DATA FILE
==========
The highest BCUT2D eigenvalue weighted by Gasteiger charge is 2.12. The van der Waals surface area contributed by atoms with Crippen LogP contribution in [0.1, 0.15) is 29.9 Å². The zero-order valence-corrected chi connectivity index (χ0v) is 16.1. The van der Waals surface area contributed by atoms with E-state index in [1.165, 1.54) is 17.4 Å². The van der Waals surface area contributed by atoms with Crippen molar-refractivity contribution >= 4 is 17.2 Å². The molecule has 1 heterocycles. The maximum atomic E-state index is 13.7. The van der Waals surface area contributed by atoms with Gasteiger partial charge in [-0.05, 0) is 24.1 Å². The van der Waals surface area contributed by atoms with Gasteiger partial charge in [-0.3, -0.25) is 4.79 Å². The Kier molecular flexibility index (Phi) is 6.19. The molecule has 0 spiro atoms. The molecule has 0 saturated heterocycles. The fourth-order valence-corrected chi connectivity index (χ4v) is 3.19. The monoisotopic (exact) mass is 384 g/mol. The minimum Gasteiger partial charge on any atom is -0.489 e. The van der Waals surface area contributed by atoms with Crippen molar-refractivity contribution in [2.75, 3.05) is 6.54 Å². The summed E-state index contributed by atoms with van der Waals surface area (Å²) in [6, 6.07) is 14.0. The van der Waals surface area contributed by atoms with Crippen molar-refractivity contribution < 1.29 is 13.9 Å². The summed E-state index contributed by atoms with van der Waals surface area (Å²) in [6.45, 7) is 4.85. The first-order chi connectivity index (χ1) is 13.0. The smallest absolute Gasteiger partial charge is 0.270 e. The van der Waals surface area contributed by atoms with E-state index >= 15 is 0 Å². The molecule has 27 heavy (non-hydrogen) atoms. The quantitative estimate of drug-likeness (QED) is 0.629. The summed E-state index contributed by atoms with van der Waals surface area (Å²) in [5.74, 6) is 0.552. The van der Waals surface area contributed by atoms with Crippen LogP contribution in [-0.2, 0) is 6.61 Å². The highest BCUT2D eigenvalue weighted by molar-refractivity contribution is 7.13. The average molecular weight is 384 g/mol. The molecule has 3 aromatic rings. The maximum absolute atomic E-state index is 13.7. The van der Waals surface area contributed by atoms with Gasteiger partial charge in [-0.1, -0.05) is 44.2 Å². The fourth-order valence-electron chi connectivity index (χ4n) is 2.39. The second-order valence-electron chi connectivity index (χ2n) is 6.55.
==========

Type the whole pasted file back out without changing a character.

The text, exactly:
The highest BCUT2D eigenvalue weighted by Gasteiger charge is 2.12. The van der Waals surface area contributed by atoms with Crippen LogP contribution in [0.1, 0.15) is 29.9 Å². The zero-order valence-corrected chi connectivity index (χ0v) is 16.1. The van der Waals surface area contributed by atoms with E-state index in [1.165, 1.54) is 17.4 Å². The van der Waals surface area contributed by atoms with Crippen molar-refractivity contribution >= 4 is 17.2 Å². The molecule has 1 heterocycles. The maximum atomic E-state index is 13.7. The van der Waals surface area contributed by atoms with Gasteiger partial charge in [-0.05, 0) is 24.1 Å². The van der Waals surface area contributed by atoms with Gasteiger partial charge in [-0.3, -0.25) is 4.79 Å². The Kier molecular flexibility index (Phi) is 6.19. The molecule has 0 spiro atoms. The molecule has 0 saturated heterocycles. The fourth-order valence-corrected chi connectivity index (χ4v) is 3.19. The monoisotopic (exact) mass is 384 g/mol. The minimum Gasteiger partial charge on any atom is -0.489 e. The van der Waals surface area contributed by atoms with Crippen molar-refractivity contribution in [2.75, 3.05) is 6.54 Å². The summed E-state index contributed by atoms with van der Waals surface area (Å²) in [6, 6.07) is 14.0. The van der Waals surface area contributed by atoms with Crippen molar-refractivity contribution < 1.29 is 13.9 Å². The summed E-state index contributed by atoms with van der Waals surface area (Å²) in [6.45, 7) is 4.85. The first-order chi connectivity index (χ1) is 13.0. The smallest absolute Gasteiger partial charge is 0.270 e. The van der Waals surface area contributed by atoms with E-state index >= 15 is 0 Å². The molecule has 27 heavy (non-hydrogen) atoms. The quantitative estimate of drug-likeness (QED) is 0.629. The summed E-state index contributed by atoms with van der Waals surface area (Å²) in [5.74, 6) is 0.552. The van der Waals surface area contributed by atoms with Crippen LogP contribution in [-0.2, 0) is 6.61 Å². The highest BCUT2D eigenvalue weighted by molar-refractivity contribution is 7.13. The average molecular weight is 384 g/mol. The molecule has 3 aromatic rings. The maximum absolute atomic E-state index is 13.7. The van der Waals surface area contributed by atoms with Gasteiger partial charge in [-0.1, -0.05) is 44.2 Å². The fourth-order valence-electron chi connectivity index (χ4n) is 2.39. The second-order valence-electron chi connectivity index (χ2n) is 6.55.